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Political decay

By Evaggelos Vallianatos - posted Tuesday, 17 January 2012

Political decay is a disease afflicting all societies. Like Aristotle said, all men are political animals but rarely honest political animals.

The Greeks invented political theory and democracy. They practiced democracy for centuries but their political failure to unite did them in. They succumbed to the Romans who used what they learned from them against them.

The Romans thought of themselves as exceptional people destined to rule others. Athenaios, a Greek of the second century on excellent terms with Romans, tells us that the Romans sucked the life out of their subject people. In 410, barbarians captured Rome.


Now America is uttering the slogans of Rome. Republican politicians competing for the opportunity to "defeat" the Democrat president Barack Obama in the November 2012 elections, ceasesly proclaim the "exceptionalism" of America.

The two millionaire Republican Mormons, Mitt Romney and Jon Huntsman, want to further expand the hegemony of corporations and gut environmental, health and social protection. Romney keeps repeating his love for corporate America as well as his determination to expand the global reach of the Pentagon.

Ron Paul, a Congressman from Texas, embarrasses all politicians because he wants to shut down the American empire: he wants no more military bases around the world and no more wars. But Paul also wants a tiny federal government, no environmental protection or EPA, no social programs, everyone for himself. Paul puts all these domestic dangerous proposals under the rubric of liberty: that Americans, once again, will go back to the eighteenth century, each doing his thing, armed to the teeth.

The other three Republican millionaire presidential candidates are at war with Obama. Newt Gingrich, a former Speaker of the House, intends to allow corporations to run wild all over the country. He intends to abolish the EPA. Rick Santorum, a former Senator from Pennsylvania, has drafted Jesus as his advisor. And Rick Perry, governor of Texas, is also campaigning with the Christian god on his side. Gingrich, Santorum and Perry repeat the lie of Romney, that within the territory of the United States, there's more petroleum than in Saudi Arabia.

These advertising politicians denounce the Obama administration for locking-up all this oil with useless and expensive regulations. They promise their supporters, should any of them be elected president, they would immediately terminate the EPA and all regulations. That way, American entrepreneurs can dig and rip apart America in search for oil.

And that, pretty much, and despite Ron Paul, sums up the Republican agenda for America: Millionaires shouting through millions of televisions and radios that America better give in to the demands of corporations for less or no taxes and a free hand in their business; expand the empire of the military and the world will get used to the exceptionalism of America. As for environmental and public health protections, they don't exist. The free market will take care of them, too.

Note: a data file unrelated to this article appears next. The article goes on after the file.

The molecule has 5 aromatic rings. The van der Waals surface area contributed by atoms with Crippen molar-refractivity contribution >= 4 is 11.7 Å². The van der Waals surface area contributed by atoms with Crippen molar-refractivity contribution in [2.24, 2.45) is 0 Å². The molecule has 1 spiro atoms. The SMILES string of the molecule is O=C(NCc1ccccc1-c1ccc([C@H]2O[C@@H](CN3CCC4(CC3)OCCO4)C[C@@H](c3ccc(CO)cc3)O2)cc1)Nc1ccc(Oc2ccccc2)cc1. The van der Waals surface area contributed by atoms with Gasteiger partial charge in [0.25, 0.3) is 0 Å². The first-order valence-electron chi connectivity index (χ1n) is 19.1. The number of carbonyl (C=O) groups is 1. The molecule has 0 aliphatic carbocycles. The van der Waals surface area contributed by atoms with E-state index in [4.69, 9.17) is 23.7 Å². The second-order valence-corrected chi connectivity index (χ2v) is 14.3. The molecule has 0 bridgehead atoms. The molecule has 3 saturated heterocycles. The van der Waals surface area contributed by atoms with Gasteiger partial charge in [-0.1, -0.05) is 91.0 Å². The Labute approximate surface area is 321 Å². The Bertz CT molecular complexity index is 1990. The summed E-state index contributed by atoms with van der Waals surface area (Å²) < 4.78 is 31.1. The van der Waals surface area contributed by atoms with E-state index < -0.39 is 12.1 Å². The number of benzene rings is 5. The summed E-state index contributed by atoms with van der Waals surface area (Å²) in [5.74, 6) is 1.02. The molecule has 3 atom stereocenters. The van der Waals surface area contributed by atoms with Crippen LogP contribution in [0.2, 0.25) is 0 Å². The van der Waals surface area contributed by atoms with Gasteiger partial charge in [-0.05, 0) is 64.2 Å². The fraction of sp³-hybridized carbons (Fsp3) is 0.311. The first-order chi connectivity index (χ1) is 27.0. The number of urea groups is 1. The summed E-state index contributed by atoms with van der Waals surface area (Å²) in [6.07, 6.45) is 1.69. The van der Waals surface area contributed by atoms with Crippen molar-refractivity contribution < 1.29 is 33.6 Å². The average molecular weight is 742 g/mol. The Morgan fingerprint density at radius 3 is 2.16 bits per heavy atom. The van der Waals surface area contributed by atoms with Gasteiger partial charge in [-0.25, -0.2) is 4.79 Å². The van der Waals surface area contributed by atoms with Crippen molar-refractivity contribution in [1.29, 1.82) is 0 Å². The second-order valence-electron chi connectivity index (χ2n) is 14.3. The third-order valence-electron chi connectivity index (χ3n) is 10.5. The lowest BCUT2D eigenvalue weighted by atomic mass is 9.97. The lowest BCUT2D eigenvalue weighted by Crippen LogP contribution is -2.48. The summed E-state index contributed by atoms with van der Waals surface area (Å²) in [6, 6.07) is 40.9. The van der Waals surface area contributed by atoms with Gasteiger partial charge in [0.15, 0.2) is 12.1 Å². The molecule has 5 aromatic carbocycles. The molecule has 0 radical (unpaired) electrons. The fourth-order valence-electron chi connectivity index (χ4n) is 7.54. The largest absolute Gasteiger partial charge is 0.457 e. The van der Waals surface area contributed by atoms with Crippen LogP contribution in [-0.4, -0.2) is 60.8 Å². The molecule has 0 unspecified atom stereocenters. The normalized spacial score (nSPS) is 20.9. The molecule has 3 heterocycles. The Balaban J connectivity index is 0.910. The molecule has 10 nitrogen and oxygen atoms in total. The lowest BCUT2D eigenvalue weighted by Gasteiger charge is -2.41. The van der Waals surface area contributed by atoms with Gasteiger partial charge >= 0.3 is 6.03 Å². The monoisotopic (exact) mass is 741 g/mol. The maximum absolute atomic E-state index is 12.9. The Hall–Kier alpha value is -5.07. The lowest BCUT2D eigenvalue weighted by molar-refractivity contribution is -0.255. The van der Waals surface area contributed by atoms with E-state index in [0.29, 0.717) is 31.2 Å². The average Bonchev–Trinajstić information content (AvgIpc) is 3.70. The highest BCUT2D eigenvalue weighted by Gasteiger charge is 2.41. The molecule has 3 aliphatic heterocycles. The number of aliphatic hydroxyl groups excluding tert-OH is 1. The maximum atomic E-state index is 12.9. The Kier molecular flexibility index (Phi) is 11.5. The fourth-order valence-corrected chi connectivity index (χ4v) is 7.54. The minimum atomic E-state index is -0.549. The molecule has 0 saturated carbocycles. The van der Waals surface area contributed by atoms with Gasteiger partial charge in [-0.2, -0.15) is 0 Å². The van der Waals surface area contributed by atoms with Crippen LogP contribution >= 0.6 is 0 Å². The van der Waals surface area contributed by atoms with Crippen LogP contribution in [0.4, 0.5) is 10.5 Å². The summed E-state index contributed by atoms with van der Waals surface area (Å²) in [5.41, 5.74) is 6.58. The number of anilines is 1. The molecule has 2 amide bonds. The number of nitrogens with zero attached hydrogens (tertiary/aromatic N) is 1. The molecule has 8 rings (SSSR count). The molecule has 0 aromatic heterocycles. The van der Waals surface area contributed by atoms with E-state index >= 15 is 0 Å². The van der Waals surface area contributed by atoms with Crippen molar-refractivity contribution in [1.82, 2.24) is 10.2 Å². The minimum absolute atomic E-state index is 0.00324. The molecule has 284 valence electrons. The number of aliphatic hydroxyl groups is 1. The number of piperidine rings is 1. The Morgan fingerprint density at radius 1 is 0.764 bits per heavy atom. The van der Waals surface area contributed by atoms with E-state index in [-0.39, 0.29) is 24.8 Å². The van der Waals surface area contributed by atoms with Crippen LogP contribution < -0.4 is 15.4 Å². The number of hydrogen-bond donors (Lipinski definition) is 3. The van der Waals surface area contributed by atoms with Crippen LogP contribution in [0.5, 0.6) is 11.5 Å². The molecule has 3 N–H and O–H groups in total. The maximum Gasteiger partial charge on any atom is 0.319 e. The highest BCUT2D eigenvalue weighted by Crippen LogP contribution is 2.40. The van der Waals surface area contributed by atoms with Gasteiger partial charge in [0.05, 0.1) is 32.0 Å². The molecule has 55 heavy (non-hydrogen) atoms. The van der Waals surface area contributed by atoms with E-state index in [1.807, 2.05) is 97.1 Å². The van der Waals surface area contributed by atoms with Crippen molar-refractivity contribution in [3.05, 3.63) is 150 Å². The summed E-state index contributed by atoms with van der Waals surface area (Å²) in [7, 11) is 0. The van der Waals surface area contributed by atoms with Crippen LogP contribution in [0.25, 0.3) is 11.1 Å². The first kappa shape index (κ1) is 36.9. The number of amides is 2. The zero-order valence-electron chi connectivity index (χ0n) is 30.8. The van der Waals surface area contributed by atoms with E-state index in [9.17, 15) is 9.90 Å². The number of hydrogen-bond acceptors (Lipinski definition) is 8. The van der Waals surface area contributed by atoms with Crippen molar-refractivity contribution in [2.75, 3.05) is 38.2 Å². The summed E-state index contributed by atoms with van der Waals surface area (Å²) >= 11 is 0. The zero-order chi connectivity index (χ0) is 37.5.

The behavior of Republican politicians – their dark vision of the country – is by far worse than that of the Democratic variety. The Democrats, at least, accept some level of government involvement in social and environmental emergency measures. The thread connecting the two parties, however, is that of the free market and Wall Street. This comes through their hazardous belief in exceptionalism, corporate control of the economy and country and faith in empire and perpetual war.

This Roman legacy is stronger among the Republicans who have no place for the protection of the natural world and public health. The Republicans, in fact, wish to abolish the skeleton of EPA and dismiss out of hand any suggestion that corporations are poisoning America. The very idea of global warming, that the earth already is being destabilized by corporate pollution, is an anathema in Republican circles.

My Athenian philosopher friend Kostas Kalimtzes likens political decay to environmental pollution. The body politic and the land suffer similar effects from the miasma of inequality and poison. In the natural world, a toxin may last for a long time, slowly moving into the land, spreading its deleterious effects and death to microorganisms vital for carrying nutrients taken up by crops. In the political world, corruption moves slowly and cuts deep into our democracy, giving tremendous advantage to the lobbyists and their paymasters with an undemocratic vision of America.

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About the Author

Evaggelos Vallianatos is the author of several books, including Poison Spring (Bloomsbury Press, 2014).

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